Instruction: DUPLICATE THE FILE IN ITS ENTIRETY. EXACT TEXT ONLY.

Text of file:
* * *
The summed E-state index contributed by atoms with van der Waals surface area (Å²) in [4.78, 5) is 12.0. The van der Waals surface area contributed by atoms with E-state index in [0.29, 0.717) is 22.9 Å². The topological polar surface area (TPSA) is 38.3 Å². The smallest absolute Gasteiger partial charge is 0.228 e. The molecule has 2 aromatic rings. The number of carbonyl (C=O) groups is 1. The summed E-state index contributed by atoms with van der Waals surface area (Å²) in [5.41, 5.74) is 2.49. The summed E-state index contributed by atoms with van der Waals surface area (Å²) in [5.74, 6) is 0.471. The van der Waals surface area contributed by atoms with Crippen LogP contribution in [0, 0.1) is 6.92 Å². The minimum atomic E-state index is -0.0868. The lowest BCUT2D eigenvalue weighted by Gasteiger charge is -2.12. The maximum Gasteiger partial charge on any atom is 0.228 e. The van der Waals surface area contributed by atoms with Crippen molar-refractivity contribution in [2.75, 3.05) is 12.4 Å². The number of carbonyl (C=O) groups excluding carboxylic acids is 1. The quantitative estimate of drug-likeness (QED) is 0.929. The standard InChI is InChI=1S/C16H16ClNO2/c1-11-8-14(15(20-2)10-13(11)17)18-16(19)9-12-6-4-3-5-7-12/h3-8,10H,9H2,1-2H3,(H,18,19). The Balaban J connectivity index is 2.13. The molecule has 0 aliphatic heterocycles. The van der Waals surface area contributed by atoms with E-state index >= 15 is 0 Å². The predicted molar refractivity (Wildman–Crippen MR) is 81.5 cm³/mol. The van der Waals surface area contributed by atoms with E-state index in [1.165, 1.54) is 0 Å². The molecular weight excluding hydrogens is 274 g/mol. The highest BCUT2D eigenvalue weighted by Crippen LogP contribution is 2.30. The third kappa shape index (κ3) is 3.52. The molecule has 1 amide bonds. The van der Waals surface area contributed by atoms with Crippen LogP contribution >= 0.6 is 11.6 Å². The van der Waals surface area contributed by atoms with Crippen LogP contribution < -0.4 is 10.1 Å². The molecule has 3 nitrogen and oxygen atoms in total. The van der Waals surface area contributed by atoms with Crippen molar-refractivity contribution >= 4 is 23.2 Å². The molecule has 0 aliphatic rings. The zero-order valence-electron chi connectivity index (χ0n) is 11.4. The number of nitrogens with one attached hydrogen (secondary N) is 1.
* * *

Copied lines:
The summed E-state index contributed by atoms with van der Waals surface area (Å²) in [4.78, 5) is 12.0. The van der Waals surface area contributed by atoms with E-state index in [0.29, 0.717) is 22.9 Å². The topological polar surface area (TPSA) is 38.3 Å². The smallest absolute Gasteiger partial charge is 0.228 e. The molecule has 2 aromatic rings. The number of carbonyl (C=O) groups is 1. The summed E-state index contributed by atoms with van der Waals surface area (Å²) in [5.41, 5.74) is 2.49. The summed E-state index contributed by atoms with van der Waals surface area (Å²) in [5.74, 6) is 0.471. The van der Waals surface area contributed by atoms with Crippen LogP contribution in [0, 0.1) is 6.92 Å². The minimum atomic E-state index is -0.0868. The lowest BCUT2D eigenvalue weighted by Gasteiger charge is -2.12. The maximum Gasteiger partial charge on any atom is 0.228 e. The van der Waals surface area contributed by atoms with Crippen molar-refractivity contribution in [2.75, 3.05) is 12.4 Å². The number of carbonyl (C=O) groups excluding carboxylic acids is 1. The quantitative estimate of drug-likeness (QED) is 0.929. The standard InChI is InChI=1S/C16H16ClNO2/c1-11-8-14(15(20-2)10-13(11)17)18-16(19)9-12-6-4-3-5-7-12/h3-8,10H,9H2,1-2H3,(H,18,19). The Balaban J connectivity index is 2.13. The molecule has 0 aliphatic heterocycles. The van der Waals surface area contributed by atoms with E-state index >= 15 is 0 Å². The predicted molar refractivity (Wildman–Crippen MR) is 81.5 cm³/mol. The van der Waals surface area contributed by atoms with E-state index in [1.165, 1.54) is 0 Å². The molecular weight excluding hydrogens is 274 g/mol. The highest BCUT2D eigenvalue weighted by Crippen LogP contribution is 2.30. The third kappa shape index (κ3) is 3.52. The molecule has 1 amide bonds. The van der Waals surface area contributed by atoms with Crippen LogP contribution >= 0.6 is 11.6 Å². The van der Waals surface area contributed by atoms with Crippen LogP contribution < -0.4 is 10.1 Å². The molecule has 3 nitrogen and oxygen atoms in total. The van der Waals surface area contributed by atoms with Crippen molar-refractivity contribution >= 4 is 23.2 Å². The molecule has 0 aliphatic rings. The zero-order valence-electron chi connectivity index (χ0n) is 11.4. The number of nitrogens with one attached hydrogen (secondary N) is 1.